Architect eyes Busselton Hospital upgrade

An architect's impression of the new Busselton Health Campus.

The architect behind the $120.4 million Busselton Health Campus says the hospital has been designed to maximise the unique features of the natural environment.

Jeff Menkens, lead architect for the hospital's HASSELL design team, said vibrant colours and eye-catching materials would be used both internally and externally.

"Functionality and design must go hand in hand," he said.

"The site for the 84-bed Busselton Health Campus is truly one of a kind and we wanted to make sure that both internal and external planning capitalised on this unique asset.

"At the heart of the campus is the double-height entry, which is pivotal to the navigational flow. Landscaped courtyards link the east and west primary circulation corridors that provide simple and direct connections to key hospital services."

Mr Menkens said the landscape and planning architects had held extensive consultations with health service staff and the community to develop a state-of-the-art design reflecting the environment.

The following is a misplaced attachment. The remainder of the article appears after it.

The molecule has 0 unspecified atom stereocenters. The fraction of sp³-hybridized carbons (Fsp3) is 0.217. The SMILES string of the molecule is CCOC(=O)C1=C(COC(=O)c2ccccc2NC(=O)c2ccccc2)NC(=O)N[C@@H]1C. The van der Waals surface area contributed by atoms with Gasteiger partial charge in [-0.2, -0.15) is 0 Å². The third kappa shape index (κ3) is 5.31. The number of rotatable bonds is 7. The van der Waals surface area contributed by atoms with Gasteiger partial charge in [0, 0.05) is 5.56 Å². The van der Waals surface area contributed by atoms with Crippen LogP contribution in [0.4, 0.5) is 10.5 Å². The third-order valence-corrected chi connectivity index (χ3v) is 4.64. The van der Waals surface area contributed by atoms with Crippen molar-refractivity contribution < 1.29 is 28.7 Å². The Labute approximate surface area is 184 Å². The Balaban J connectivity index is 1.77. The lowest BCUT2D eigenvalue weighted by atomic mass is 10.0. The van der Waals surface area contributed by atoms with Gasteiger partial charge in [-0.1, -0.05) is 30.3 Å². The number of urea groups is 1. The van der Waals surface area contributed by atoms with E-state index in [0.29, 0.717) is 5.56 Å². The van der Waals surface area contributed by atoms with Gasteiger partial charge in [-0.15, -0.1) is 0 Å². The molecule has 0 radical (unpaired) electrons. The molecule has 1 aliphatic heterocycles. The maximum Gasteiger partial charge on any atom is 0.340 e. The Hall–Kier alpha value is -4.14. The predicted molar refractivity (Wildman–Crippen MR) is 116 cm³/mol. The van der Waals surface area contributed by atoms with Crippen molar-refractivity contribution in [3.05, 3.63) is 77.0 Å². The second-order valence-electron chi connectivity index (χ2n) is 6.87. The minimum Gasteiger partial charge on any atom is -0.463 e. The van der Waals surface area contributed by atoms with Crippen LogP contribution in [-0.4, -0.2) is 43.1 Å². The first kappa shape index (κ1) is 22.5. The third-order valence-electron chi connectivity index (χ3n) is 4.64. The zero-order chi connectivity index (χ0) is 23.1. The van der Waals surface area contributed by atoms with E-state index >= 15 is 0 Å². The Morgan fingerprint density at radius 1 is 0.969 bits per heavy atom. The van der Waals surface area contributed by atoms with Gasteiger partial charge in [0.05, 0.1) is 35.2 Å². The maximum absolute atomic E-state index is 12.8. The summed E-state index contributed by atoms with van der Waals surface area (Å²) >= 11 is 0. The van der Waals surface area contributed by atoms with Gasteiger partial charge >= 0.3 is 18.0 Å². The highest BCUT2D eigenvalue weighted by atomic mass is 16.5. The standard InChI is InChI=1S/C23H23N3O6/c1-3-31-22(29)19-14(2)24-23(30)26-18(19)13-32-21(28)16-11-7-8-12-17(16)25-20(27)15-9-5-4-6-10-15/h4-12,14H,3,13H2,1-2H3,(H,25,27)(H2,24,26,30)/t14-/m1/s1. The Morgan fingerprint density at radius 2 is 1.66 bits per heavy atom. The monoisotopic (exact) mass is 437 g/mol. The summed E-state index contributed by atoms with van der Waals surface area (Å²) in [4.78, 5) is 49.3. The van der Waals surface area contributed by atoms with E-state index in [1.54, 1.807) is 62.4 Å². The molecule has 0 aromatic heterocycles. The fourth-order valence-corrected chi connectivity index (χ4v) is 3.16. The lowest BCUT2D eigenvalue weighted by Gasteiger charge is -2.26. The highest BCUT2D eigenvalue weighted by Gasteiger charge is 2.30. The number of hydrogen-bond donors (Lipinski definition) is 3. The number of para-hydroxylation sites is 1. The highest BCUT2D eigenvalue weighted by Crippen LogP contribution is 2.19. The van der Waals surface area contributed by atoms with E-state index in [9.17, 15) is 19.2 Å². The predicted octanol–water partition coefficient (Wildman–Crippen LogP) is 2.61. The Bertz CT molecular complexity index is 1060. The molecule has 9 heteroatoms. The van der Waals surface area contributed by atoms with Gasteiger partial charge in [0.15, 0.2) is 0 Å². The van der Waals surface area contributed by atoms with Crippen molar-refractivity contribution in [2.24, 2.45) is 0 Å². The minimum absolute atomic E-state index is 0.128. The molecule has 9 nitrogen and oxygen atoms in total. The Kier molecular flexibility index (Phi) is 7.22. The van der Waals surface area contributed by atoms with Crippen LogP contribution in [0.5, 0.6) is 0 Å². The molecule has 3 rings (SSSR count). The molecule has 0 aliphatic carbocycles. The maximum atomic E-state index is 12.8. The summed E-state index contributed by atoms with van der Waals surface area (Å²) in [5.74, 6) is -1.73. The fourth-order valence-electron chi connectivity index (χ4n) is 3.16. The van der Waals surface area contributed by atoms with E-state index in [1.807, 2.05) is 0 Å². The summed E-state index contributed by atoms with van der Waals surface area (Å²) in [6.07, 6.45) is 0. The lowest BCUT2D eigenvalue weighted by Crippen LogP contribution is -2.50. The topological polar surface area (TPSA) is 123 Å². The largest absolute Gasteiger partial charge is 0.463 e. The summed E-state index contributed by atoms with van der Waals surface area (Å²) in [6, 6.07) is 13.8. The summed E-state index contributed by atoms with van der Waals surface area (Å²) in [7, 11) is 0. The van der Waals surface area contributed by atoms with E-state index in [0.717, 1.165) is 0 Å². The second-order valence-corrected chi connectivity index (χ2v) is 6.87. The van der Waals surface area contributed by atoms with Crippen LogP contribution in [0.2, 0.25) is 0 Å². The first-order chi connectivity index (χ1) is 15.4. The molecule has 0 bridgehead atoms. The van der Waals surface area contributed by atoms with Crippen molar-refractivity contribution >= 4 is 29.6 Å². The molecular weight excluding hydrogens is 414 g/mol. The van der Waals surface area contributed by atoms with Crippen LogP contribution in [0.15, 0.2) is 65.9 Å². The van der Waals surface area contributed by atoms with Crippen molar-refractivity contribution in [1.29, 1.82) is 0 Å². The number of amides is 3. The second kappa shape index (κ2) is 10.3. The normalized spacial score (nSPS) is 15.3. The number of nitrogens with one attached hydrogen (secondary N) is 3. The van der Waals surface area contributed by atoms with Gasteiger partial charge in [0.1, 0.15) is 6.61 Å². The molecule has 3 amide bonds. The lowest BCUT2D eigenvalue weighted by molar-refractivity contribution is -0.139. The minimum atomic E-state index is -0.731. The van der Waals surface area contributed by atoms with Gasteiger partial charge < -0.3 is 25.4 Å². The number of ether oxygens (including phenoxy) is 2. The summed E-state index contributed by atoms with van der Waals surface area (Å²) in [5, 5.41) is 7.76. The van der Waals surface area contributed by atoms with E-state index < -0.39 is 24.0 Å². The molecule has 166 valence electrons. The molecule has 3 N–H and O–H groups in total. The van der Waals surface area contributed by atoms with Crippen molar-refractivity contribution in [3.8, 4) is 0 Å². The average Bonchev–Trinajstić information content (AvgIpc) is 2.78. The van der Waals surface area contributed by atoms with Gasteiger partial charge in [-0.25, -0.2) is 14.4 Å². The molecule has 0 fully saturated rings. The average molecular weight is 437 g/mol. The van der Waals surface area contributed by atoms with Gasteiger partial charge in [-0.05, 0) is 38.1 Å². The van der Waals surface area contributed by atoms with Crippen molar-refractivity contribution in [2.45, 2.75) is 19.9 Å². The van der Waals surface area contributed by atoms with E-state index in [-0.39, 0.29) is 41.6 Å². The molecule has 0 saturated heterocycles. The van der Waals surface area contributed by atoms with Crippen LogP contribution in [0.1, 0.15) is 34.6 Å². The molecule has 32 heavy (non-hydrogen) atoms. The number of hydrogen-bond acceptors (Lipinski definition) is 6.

"We have worked hard to provide a warm and inviting environment balancing the use of artificial and natural light," he said.

"Generous windows are used throughout, including panoramic features in all patient bedrooms.

"The calming interior design includes materials and colours that have been matched to the external landscape using soft whites, blues, greens and greys to signify the beach, sea and peppermint trees."

Mr Menkens said patients and staff could access the landscaped areas and the hospice's external deck would enable patients, on beds if required, to spend time outside.

"Hospitals differ significantly from other building projects and this was no exception, with a number of issues which needed to be considered," he said.

"Health facilities attract a lot of attention and scrutiny, and involve a massive level of collaboration to ensure the design is affordable, sustainable and with the flexibility to adapt to change over a 30 to 50-year life cycle."